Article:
A mixture of shock, surprise and delight greeted the recommendations of the Examination in Public (EiP) Panel report on the East of England Plan as the proposal for new housing in Epping Forest District was slashed from 11,000 to 6,500. In most Districts in the region the total either went up or stayed the same.
There was good news for North Weald as the Panel Inspectors recommended dropping references to the development of 6,000 homes in an area on and around the airfield. However, many residents living along the southern, eastern and western boundaries of Harlow will have deep concerns about the potential expansion of Harlow into Green Belt areas of Epping Forest District, by up to 3,000 homes. The Panel Inspectors did not recommend that this development be deleted, although they did say that land North of Harlow should not be built upon.
While Councillors feel major victories have been won, further battles still lie ahead.
The original proposal in the first draft Regional Planning Guidance (RPG14) suggested as many as 18,600 new dwellings should be built in Epping Forest District, before organisations including the District and local Town and Parish Councils persuaded the East of England Assembly to reduce the number to 11,000. While the recommended further reductions to 6,500 by the EiP are welcome, there was shock when it emerged that rather than removing the 2,700 that had been suggested for the fringes of Harlow in Epping Forest District, the Panel had increased the figure to 3,000 new homes. Major concerns have been raised about the potential impact on rural communities such as Roydon, Nazeing, Epping Green and Jacks Hatch. The EiP Report of the Panel Inspectors also holds out the possibility of Harlow expansion east into the District near Sheering.
From the outset, we argued that it was vital for Epping Forest District Council to have planning control over the location of new homes in our District, regardless of the numbers finally allocated to us, said Councillor Mrs Anne Grigg, Planning and Economic Development Portfolio Holder. We believe we are best placed to know where they should go. I have great concerns that a solution will be imposed on us by unelected and remote civil servants that fail to appreciate and understand the needs of people living here now.
By not approving of expansion of Harlow to the North, but still recommending expansion into Epping Forest, the EiP Panel is effectively saying that we would have no choice but to develop significant areas of Green Belt land in our District.
The Report from the Panel of Inspectors who conducted the EiP makes recommendations but it will be for the Secretary of State for the Department for Communities and Local Government, the Rt Hon Ruth Kelly MP to make the final decisions. These will be published in the Government`s Proposed Changes, due out in October. Ruth Kelly will hold a further period of public consultation for about 12 weeks before making her final decision on the East of England Plan. She is expected to approve the final version of the Regional Plan in Spring 2007. Councillor Mrs Grigg said: Nothing has been decided yet. We must remain cautious about the apparent good news for North Weald and continue to campaign against inappropriate developments elsewhere in the District.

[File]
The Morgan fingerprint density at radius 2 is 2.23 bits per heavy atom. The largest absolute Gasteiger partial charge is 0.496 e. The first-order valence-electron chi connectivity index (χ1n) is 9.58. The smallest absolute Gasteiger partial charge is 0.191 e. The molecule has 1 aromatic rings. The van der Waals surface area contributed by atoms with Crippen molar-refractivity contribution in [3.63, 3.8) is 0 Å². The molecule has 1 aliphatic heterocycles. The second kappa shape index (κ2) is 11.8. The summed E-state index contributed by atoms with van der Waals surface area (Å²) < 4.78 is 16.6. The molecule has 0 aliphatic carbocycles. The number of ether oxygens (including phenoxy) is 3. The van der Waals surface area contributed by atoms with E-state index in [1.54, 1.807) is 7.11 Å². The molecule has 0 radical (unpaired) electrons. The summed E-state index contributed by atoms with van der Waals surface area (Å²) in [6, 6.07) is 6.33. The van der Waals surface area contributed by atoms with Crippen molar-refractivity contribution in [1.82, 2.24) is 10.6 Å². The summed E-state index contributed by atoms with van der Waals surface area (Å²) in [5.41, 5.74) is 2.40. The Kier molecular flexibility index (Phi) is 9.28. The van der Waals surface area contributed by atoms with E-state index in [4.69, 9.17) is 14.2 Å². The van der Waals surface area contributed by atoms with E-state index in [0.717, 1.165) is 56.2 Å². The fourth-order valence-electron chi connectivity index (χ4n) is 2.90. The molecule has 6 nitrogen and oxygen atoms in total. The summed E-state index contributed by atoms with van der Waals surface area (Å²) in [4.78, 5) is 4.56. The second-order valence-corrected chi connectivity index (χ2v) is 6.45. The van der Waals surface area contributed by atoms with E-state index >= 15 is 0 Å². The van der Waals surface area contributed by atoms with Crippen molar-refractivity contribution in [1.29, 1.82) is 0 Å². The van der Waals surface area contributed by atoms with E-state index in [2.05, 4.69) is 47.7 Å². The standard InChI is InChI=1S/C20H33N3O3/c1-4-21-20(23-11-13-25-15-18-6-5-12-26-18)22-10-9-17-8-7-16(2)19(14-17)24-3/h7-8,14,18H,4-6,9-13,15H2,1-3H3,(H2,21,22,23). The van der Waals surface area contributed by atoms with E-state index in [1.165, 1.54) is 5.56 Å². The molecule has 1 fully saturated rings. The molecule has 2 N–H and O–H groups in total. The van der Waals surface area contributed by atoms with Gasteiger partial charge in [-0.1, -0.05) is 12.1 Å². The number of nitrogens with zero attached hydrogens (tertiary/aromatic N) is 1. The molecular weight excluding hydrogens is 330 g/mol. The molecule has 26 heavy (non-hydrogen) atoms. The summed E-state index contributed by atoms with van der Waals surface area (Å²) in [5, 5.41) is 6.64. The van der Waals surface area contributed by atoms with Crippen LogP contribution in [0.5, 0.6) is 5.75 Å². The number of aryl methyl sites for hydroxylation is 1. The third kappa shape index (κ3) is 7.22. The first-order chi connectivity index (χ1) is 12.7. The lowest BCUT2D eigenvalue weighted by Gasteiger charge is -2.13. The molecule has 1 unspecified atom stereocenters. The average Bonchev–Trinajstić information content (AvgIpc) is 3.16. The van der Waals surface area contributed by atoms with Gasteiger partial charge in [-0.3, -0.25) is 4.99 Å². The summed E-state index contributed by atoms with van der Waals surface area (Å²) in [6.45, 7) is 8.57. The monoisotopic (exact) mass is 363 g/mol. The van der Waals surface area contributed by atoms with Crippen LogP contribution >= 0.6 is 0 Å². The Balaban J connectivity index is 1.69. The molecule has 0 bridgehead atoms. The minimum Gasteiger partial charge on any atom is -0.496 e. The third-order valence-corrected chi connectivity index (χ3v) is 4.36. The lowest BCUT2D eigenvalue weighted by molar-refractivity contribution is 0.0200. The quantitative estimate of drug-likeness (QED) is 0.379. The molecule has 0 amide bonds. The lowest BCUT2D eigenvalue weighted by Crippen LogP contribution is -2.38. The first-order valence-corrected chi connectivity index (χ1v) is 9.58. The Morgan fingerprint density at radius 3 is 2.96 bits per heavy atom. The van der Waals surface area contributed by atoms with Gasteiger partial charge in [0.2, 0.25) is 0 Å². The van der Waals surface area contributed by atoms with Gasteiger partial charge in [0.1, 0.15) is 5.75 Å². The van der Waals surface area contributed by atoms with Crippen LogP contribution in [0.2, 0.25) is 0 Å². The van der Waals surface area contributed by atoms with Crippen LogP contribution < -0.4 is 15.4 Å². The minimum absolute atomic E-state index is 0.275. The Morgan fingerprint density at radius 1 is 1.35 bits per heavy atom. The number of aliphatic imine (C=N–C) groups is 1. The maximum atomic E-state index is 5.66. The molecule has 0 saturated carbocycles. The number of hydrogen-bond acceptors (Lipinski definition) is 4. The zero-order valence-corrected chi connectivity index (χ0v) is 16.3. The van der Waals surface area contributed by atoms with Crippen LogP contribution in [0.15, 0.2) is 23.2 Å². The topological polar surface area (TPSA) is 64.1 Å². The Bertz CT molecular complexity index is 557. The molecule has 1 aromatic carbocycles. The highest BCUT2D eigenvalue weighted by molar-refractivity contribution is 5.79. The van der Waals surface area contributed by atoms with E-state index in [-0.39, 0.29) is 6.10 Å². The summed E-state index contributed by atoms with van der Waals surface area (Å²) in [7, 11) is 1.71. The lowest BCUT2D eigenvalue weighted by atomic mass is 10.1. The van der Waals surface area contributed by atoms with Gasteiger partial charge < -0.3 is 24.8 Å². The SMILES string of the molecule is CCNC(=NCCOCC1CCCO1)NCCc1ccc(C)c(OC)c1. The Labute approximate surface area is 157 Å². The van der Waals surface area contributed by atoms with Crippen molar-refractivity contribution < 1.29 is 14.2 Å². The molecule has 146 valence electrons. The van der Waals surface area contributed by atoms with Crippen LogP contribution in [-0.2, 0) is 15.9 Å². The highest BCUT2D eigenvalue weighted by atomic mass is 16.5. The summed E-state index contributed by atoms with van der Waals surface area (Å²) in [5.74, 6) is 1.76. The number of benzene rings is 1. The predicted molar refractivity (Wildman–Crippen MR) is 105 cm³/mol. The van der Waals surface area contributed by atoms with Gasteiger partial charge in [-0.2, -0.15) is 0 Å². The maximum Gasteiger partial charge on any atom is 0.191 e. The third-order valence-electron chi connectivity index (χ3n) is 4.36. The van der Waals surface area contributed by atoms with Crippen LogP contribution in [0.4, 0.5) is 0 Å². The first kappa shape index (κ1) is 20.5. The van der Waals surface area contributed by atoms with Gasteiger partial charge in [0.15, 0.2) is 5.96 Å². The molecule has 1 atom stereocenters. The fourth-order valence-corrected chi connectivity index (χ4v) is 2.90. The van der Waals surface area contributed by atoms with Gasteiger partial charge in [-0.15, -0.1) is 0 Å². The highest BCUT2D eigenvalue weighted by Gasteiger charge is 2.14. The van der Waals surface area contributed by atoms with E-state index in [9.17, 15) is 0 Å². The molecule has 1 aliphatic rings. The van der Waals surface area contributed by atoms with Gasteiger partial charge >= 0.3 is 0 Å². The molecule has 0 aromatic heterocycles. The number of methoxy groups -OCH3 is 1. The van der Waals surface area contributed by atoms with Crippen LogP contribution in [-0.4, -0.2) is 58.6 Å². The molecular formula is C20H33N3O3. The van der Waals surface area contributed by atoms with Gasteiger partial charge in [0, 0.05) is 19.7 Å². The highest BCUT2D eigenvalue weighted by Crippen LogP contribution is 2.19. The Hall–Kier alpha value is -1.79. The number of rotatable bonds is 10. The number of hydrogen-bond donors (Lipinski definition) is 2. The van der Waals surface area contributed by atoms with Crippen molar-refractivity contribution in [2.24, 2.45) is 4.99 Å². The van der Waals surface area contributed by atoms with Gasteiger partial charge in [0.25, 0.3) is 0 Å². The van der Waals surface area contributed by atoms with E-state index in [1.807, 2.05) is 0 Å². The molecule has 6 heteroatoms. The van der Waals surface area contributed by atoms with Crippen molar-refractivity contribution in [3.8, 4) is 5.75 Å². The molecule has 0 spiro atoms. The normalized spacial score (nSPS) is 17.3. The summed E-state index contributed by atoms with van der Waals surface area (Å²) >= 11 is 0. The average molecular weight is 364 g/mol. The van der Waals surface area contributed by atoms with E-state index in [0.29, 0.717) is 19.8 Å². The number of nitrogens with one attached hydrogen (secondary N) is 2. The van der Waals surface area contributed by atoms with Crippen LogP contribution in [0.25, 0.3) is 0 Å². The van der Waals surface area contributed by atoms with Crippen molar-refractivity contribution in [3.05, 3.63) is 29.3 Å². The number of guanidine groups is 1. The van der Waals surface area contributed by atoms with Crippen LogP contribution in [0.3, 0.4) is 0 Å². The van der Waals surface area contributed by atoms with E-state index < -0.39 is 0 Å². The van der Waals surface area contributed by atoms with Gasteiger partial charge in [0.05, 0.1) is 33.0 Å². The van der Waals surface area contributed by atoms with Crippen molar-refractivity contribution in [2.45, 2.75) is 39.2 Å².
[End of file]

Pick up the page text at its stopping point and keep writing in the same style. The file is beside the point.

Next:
The East of England Plan proposes that almost half a million new homes be built in the region. Large numbers have been recommended for Essex and Hertfordshire. Epping Forest District Council has voiced concerns not only about the District`s capacity to accommodate large new developments but also Government promises to provide the infrastructure to cope with so many extra people.
Councillor Mrs Grigg said: Wherever these new homes go, it is vital that the Government meets its promises on basic infrastructure. I don`t only mean obvious things like health, education, leisure, public transport and work opportunities. I am talking about basic essentials like water, sewage, gas and electricity. It is vital that we get the fundamental infrastructure in place before any new homes are built.
For more information log on to the East of England website www.eera.gov.uk The Report of the Panel is on the website. It can also be inspected at Planning Reception in the Civic Offices at Epping, or in Public Libraries.